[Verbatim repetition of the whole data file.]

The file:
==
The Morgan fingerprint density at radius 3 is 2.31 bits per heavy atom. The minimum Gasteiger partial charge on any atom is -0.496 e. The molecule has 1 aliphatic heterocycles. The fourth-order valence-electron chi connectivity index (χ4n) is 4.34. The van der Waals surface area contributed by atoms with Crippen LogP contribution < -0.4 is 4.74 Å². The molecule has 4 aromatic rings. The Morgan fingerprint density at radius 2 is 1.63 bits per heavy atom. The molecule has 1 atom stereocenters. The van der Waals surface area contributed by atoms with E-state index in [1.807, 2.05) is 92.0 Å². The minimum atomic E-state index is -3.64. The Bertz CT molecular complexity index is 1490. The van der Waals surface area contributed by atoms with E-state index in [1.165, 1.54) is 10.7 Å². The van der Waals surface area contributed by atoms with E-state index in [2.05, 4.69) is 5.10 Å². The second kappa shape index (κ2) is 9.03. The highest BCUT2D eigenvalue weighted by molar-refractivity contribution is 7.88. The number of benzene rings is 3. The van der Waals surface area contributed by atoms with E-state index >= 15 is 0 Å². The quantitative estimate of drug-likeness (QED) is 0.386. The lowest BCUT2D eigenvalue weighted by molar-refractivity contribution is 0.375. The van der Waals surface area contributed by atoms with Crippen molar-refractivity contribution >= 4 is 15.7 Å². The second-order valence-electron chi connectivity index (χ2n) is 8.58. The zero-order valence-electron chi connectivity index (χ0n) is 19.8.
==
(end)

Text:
The Morgan fingerprint density at radius 3 is 2.31 bits per heavy atom. The minimum Gasteiger partial charge on any atom is -0.496 e. The molecule has 1 aliphatic heterocycles. The fourth-order valence-electron chi connectivity index (χ4n) is 4.34. The van der Waals surface area contributed by atoms with Crippen LogP contribution < -0.4 is 4.74 Å². The molecule has 4 aromatic rings. The Morgan fingerprint density at radius 2 is 1.63 bits per heavy atom. The molecule has 1 atom stereocenters. The van der Waals surface area contributed by atoms with E-state index in [1.807, 2.05) is 92.0 Å². The minimum atomic E-state index is -3.64. The Bertz CT molecular complexity index is 1490. The van der Waals surface area contributed by atoms with E-state index in [1.165, 1.54) is 10.7 Å². The van der Waals surface area contributed by atoms with E-state index in [2.05, 4.69) is 5.10 Å². The second kappa shape index (κ2) is 9.03. The highest BCUT2D eigenvalue weighted by molar-refractivity contribution is 7.88. The number of benzene rings is 3. The van der Waals surface area contributed by atoms with E-state index >= 15 is 0 Å². The quantitative estimate of drug-likeness (QED) is 0.386. The lowest BCUT2D eigenvalue weighted by molar-refractivity contribution is 0.375. The van der Waals surface area contributed by atoms with Crippen molar-refractivity contribution >= 4 is 15.7 Å². The second-order valence-electron chi connectivity index (χ2n) is 8.58. The zero-order valence-electron chi connectivity index (χ0n) is 19.8.